To understand a bit more about this, we need to know about two things. First, we need to know that dnodes themselves are stored in another DMU object, and this DMU object stores data in the same way as all others do, using various levels of indirect blocks. Then we need to know about indirect blocks themselves. L0 blocks directly hold data (in this case the actual dnodes), while L1 blocks hold pointers to L0 blocks and L2 blocks hold pointers to L1 blocks.

(You can see examples of this structure for regular files in the zdb output in this entry and this entry. If I'm doing the math right, for dnodes a L0 block normally holds 32 dnodes and a L<N> block can address up to 128 L<N-1> blocks, through block pointers.)

So, what appears to happen is that at first, the per-CPU allocator gets its chunks sequentially (for different CPUs, or the same CPU) from the same L1 indirect block, which covers 4096 dnodes. When we exhaust all of the 128-dnode chunks in a single group of 4096, we don't move to the sequentially next group of 4096; instead we search around for a sufficiently empty group, and switch to it (where a 'sufficiently empty' group is one with at most 1024 dnodes already allocated). If there is no such group, I think that we may wind up skipping to the end of the currently allocated dnodes and getting a completely fresh empty block of 4096.

If I'm right, the net effect of this is to smear out dnode allocations and especially reallocations over an increasingly large portion of the lower dnode object number space. As your filesystem gets used and files get deleted, many of the lower 4096-dnode groups will have some or even many free dnodes, but not the 3072 that they need to be eligible for be selected for further assignment. This can eventually push dnode allocations to relatively high object numbers even though you may not have anywhere near that many dnodes in use on the filesystem. This is not guaranteed, though, and you may still reuse dnode numbers.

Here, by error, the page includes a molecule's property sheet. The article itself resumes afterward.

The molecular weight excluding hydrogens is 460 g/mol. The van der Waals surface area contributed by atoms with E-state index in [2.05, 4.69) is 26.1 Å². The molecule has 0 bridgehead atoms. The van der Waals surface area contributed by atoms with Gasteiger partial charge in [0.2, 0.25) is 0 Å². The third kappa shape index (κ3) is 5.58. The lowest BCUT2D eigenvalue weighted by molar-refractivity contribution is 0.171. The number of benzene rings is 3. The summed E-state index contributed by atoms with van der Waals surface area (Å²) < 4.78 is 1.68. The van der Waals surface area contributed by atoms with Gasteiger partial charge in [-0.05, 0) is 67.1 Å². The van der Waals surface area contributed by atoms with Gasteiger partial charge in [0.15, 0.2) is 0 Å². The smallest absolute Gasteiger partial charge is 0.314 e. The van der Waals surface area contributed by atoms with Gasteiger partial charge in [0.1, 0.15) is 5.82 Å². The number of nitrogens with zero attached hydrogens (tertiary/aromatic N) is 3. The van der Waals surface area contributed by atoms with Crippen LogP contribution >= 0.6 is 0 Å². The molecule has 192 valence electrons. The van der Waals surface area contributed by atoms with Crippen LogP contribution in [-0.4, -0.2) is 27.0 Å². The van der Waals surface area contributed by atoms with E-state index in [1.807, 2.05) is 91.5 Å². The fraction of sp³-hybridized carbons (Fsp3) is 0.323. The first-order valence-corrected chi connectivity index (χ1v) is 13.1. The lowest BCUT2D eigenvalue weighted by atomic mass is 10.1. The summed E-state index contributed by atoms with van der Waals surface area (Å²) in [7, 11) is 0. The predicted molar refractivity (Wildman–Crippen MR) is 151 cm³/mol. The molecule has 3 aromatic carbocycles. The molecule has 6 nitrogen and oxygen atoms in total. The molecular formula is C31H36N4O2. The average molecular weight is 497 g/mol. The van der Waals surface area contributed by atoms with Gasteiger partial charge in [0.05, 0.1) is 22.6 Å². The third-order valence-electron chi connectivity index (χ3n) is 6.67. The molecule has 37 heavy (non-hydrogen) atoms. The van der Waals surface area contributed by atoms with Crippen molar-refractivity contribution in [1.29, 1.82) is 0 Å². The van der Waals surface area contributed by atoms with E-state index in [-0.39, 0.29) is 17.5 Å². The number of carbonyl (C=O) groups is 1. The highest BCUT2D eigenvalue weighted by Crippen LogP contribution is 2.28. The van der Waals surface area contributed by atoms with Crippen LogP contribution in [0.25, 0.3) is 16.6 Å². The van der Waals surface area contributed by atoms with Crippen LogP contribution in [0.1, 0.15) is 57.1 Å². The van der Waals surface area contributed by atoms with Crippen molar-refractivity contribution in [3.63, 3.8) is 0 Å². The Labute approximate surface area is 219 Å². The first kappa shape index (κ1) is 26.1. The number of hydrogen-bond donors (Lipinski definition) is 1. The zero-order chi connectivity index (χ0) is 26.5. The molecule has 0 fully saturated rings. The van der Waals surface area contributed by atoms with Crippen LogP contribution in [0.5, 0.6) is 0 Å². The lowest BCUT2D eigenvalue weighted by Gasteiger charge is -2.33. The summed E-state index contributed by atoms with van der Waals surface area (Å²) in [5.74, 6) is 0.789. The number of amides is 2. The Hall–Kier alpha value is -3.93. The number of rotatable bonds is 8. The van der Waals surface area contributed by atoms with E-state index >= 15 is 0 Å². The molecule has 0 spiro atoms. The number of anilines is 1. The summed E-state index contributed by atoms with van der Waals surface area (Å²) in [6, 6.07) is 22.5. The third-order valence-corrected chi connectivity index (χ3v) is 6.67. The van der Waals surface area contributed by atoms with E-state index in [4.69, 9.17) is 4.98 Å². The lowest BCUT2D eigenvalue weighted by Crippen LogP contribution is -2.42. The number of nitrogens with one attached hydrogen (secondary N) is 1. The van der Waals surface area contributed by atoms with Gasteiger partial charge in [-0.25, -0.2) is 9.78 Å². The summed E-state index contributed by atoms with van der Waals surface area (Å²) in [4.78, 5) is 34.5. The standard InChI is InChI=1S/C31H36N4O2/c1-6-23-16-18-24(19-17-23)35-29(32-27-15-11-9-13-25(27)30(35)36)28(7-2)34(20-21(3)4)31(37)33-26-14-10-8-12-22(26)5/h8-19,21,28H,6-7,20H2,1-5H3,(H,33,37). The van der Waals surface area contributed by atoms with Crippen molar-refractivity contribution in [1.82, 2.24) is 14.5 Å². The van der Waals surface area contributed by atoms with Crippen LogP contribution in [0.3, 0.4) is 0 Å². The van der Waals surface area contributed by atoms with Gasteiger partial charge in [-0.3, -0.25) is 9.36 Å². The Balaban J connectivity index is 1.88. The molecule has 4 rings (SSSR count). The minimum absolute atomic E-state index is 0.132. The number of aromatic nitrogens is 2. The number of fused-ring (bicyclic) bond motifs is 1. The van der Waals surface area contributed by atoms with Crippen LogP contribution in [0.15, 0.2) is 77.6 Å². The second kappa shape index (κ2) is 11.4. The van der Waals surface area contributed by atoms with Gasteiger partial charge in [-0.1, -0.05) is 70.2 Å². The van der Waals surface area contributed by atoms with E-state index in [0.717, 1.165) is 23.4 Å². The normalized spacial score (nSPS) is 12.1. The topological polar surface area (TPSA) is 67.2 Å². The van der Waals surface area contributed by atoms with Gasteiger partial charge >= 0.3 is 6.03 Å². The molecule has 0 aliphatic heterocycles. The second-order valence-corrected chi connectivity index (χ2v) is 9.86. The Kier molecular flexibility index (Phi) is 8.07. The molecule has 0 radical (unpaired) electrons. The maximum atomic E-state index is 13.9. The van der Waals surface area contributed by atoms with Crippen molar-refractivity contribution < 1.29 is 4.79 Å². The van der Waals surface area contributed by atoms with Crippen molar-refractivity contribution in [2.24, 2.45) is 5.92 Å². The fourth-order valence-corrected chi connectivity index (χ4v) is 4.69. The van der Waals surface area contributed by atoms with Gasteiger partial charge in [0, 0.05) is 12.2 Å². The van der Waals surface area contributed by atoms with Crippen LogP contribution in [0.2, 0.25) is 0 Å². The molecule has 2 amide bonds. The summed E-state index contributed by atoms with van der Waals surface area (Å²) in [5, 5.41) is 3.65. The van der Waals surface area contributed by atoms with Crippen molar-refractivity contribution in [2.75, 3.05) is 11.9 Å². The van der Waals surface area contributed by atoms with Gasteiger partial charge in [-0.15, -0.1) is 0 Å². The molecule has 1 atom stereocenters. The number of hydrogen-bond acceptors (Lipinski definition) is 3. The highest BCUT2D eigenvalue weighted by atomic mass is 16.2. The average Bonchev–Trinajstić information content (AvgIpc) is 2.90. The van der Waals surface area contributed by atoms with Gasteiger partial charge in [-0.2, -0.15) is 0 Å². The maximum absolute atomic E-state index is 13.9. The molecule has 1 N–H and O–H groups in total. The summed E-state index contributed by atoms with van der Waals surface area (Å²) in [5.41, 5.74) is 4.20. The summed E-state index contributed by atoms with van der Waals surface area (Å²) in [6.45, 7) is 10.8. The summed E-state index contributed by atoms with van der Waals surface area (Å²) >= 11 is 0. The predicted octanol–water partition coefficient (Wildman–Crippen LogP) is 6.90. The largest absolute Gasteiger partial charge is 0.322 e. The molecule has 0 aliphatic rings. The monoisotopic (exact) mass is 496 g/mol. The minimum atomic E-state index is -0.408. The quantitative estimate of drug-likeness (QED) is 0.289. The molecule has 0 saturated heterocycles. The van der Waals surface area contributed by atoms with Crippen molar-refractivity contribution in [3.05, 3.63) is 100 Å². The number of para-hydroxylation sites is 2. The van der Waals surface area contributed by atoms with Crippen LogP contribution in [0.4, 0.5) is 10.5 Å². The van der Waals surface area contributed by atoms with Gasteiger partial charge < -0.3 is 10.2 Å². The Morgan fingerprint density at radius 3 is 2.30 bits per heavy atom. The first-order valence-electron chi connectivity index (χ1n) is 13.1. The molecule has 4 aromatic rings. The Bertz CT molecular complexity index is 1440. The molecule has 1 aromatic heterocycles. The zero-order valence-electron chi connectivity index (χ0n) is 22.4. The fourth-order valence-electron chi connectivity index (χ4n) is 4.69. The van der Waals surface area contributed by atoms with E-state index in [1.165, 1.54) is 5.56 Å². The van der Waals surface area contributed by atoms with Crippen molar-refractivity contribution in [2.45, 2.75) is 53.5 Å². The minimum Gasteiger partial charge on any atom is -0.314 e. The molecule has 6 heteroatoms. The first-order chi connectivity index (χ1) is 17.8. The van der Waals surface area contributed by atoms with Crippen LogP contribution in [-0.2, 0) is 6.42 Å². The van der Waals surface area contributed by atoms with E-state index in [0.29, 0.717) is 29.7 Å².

(For example, I just created a new file in my home directory. My home directory's filesystem has 1983310 dnodes used right now, but the inode number (and thus dnode object number) that my new test file got was 1804696.)

ZFSDnodeIdsAllocation written at 23:25:17; Add Comment


One of our costs of using OmniOS was not having 10G networking

OmniOS has generally been pretty good to us over the lifetime of our second generation ZFS fileservers, but as we've migrated various filesystems from our OmniOS fileservers to our new Linux fileservers, it's become clear that one of the costs we paid for using OmniOS was not having 10G networking.